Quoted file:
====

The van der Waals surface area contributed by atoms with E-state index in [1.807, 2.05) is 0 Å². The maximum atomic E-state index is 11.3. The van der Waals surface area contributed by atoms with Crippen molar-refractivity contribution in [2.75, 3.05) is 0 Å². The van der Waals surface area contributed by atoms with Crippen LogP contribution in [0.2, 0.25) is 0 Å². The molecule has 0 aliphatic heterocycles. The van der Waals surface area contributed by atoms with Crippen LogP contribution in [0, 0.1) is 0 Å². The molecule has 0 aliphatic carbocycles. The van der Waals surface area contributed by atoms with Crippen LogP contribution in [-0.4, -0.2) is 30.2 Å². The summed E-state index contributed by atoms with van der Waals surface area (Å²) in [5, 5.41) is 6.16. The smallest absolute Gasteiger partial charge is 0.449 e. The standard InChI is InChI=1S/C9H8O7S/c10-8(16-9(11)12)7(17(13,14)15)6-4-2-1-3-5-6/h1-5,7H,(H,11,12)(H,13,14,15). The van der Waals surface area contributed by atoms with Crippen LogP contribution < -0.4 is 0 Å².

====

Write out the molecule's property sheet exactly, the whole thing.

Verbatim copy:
The van der Waals surface area contributed by atoms with E-state index in [1.807, 2.05) is 0 Å². The maximum atomic E-state index is 11.3. The van der Waals surface area contributed by atoms with Crippen molar-refractivity contribution in [2.75, 3.05) is 0 Å². The van der Waals surface area contributed by atoms with Crippen LogP contribution in [0.2, 0.25) is 0 Å². The molecule has 0 aliphatic heterocycles. The van der Waals surface area contributed by atoms with Crippen LogP contribution in [0, 0.1) is 0 Å². The molecule has 0 aliphatic carbocycles. The van der Waals surface area contributed by atoms with Crippen LogP contribution in [-0.4, -0.2) is 30.2 Å². The summed E-state index contributed by atoms with van der Waals surface area (Å²) in [5, 5.41) is 6.16. The smallest absolute Gasteiger partial charge is 0.449 e. The standard InChI is InChI=1S/C9H8O7S/c10-8(16-9(11)12)7(17(13,14)15)6-4-2-1-3-5-6/h1-5,7H,(H,11,12)(H,13,14,15). The van der Waals surface area contributed by atoms with Crippen LogP contribution < -0.4 is 0 Å².